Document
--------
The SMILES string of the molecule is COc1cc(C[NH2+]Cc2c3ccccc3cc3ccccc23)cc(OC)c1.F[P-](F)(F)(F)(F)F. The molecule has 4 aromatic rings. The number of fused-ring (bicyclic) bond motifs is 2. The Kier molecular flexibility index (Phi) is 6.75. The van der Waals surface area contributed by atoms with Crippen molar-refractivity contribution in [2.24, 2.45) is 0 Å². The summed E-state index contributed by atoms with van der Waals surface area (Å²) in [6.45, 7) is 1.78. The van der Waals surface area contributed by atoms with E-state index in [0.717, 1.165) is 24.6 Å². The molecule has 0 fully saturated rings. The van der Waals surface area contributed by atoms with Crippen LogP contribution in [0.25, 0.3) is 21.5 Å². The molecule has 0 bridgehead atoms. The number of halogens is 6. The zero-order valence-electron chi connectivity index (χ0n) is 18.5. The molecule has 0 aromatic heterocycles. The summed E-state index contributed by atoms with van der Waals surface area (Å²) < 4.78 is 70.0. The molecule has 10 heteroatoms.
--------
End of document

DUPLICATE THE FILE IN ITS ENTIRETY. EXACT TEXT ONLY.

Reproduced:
The SMILES string of the molecule is COc1cc(C[NH2+]Cc2c3ccccc3cc3ccccc23)cc(OC)c1.F[P-](F)(F)(F)(F)F. The molecule has 4 aromatic rings. The number of fused-ring (bicyclic) bond motifs is 2. The Kier molecular flexibility index (Phi) is 6.75. The van der Waals surface area contributed by atoms with Crippen molar-refractivity contribution in [2.24, 2.45) is 0 Å². The summed E-state index contributed by atoms with van der Waals surface area (Å²) in [6.45, 7) is 1.78. The van der Waals surface area contributed by atoms with E-state index in [0.717, 1.165) is 24.6 Å². The molecule has 0 fully saturated rings. The van der Waals surface area contributed by atoms with Crippen LogP contribution in [0.25, 0.3) is 21.5 Å². The molecule has 0 bridgehead atoms. The number of halogens is 6. The zero-order valence-electron chi connectivity index (χ0n) is 18.5. The molecule has 0 aromatic heterocycles. The summed E-state index contributed by atoms with van der Waals surface area (Å²) < 4.78 is 70.0. The molecule has 10 heteroatoms.